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This subject surveys the ways in which architecture as a discipline and a profession influenced, reciprocated and sometimes shaped the changing ideological, social and political environment of the 20th century and after. It identifies key ideas and interventions at different scales ranging from domestic buildings to urban institutions and environments.
Who/what were the agents, organizations, projects and users – and what were their legacies?
Each lecture will link architectural movements and texts to built works and built environments focusing on specific examples and people that best illustrate key ideas.
The theme of each lecture will be formulated around the critical analysis of the legacy of these various orientations and their positive or negative outcomes or reception.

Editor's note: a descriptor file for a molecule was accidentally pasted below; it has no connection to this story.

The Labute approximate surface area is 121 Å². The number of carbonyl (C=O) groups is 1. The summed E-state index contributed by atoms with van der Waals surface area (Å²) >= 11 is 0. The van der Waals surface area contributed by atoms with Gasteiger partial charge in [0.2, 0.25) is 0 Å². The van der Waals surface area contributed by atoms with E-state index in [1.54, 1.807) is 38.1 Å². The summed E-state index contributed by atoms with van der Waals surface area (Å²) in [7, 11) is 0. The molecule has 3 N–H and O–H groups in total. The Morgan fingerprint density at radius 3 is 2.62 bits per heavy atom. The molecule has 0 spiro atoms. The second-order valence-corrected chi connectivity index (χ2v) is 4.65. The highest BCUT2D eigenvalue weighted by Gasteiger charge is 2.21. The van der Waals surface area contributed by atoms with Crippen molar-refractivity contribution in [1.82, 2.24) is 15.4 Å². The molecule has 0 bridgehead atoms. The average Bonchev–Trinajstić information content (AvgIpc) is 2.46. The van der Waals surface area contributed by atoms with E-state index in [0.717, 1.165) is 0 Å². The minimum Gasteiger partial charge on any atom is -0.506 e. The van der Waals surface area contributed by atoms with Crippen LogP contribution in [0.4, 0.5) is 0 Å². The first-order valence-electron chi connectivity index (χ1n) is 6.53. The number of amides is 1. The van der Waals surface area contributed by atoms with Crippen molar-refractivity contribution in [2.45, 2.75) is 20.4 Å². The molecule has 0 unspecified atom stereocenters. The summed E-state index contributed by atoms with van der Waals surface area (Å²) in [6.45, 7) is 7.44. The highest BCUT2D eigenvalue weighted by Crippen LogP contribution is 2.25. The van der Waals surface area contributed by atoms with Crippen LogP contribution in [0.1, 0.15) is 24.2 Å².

Students will examine modernist capital cities and capitol buildings in Asia and South America, postmodernism, regionalism, deconstruction and digital networks, sustainability and vulnerable environments and globalization.
Intended learning outcomes
On completion of this subject the student is expected to:
- Understand the historical development of architecture.
- Understand social, political, historical and cultural contexts through contextualisation of knowledge on the built environment.
- Be aware of intellectual discourses that have influenced or are influenced by specific periods and issues.
- Be aware of specific examples and individuals or groups that are central to intellectual discourses.
- Research through the selection of architectural case studies and regular use of thelibrary.
- Critical thinking and analysis through required reading, discussion, essay writing and presentations and assessment of arguments.
- Communicating knowledge intelligibly and economically, in written and oral form through essays, discussion and class presentations.
- Selection and critique of architectural case studies.
Last updated: 9 February 2024